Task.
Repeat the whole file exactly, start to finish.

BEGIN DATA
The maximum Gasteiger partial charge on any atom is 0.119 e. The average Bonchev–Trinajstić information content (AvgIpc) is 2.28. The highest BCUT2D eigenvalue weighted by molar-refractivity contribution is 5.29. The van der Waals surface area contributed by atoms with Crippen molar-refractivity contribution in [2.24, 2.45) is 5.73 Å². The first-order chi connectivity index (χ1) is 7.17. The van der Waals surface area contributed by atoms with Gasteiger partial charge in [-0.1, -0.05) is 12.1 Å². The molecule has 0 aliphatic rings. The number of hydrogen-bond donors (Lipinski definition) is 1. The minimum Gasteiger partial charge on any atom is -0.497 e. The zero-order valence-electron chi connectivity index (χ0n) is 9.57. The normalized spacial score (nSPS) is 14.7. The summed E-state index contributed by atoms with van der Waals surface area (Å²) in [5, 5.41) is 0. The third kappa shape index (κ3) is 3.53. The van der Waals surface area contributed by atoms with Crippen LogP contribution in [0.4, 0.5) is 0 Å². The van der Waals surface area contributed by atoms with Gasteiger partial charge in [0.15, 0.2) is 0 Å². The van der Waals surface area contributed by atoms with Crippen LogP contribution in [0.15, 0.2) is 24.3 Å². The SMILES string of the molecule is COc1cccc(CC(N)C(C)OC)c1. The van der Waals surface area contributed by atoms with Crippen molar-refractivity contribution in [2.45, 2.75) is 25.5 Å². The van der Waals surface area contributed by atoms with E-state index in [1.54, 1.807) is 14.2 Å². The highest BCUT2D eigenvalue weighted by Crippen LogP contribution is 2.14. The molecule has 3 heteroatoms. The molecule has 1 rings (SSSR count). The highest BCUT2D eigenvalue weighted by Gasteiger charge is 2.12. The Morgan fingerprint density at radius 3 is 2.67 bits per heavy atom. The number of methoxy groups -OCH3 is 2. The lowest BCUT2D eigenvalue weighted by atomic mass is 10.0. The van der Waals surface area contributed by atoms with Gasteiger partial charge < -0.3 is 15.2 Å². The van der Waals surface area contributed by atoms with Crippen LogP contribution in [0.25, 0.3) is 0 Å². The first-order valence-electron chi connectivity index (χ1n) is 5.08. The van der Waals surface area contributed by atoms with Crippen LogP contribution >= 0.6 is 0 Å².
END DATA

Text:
The maximum Gasteiger partial charge on any atom is 0.119 e. The average Bonchev–Trinajstić information content (AvgIpc) is 2.28. The highest BCUT2D eigenvalue weighted by molar-refractivity contribution is 5.29. The van der Waals surface area contributed by atoms with Crippen molar-refractivity contribution in [2.24, 2.45) is 5.73 Å². The first-order chi connectivity index (χ1) is 7.17. The van der Waals surface area contributed by atoms with Gasteiger partial charge in [-0.1, -0.05) is 12.1 Å². The molecule has 0 aliphatic rings. The number of hydrogen-bond donors (Lipinski definition) is 1. The minimum Gasteiger partial charge on any atom is -0.497 e. The zero-order valence-electron chi connectivity index (χ0n) is 9.57. The normalized spacial score (nSPS) is 14.7. The summed E-state index contributed by atoms with van der Waals surface area (Å²) in [5, 5.41) is 0. The third kappa shape index (κ3) is 3.53. The van der Waals surface area contributed by atoms with Crippen LogP contribution in [0.4, 0.5) is 0 Å². The van der Waals surface area contributed by atoms with Gasteiger partial charge in [0.15, 0.2) is 0 Å². The van der Waals surface area contributed by atoms with Crippen LogP contribution in [0.15, 0.2) is 24.3 Å². The SMILES string of the molecule is COc1cccc(CC(N)C(C)OC)c1. The van der Waals surface area contributed by atoms with Crippen molar-refractivity contribution in [2.45, 2.75) is 25.5 Å². The van der Waals surface area contributed by atoms with E-state index in [1.54, 1.807) is 14.2 Å². The highest BCUT2D eigenvalue weighted by Crippen LogP contribution is 2.14. The molecule has 3 heteroatoms. The molecule has 1 rings (SSSR count). The highest BCUT2D eigenvalue weighted by Gasteiger charge is 2.12. The Morgan fingerprint density at radius 3 is 2.67 bits per heavy atom. The number of methoxy groups -OCH3 is 2. The lowest BCUT2D eigenvalue weighted by atomic mass is 10.0. The van der Waals surface area contributed by atoms with Gasteiger partial charge < -0.3 is 15.2 Å². The van der Waals surface area contributed by atoms with Crippen LogP contribution in [0.25, 0.3) is 0 Å². The first-order valence-electron chi connectivity index (χ1n) is 5.08. The van der Waals surface area contributed by atoms with Crippen LogP contribution >= 0.6 is 0 Å².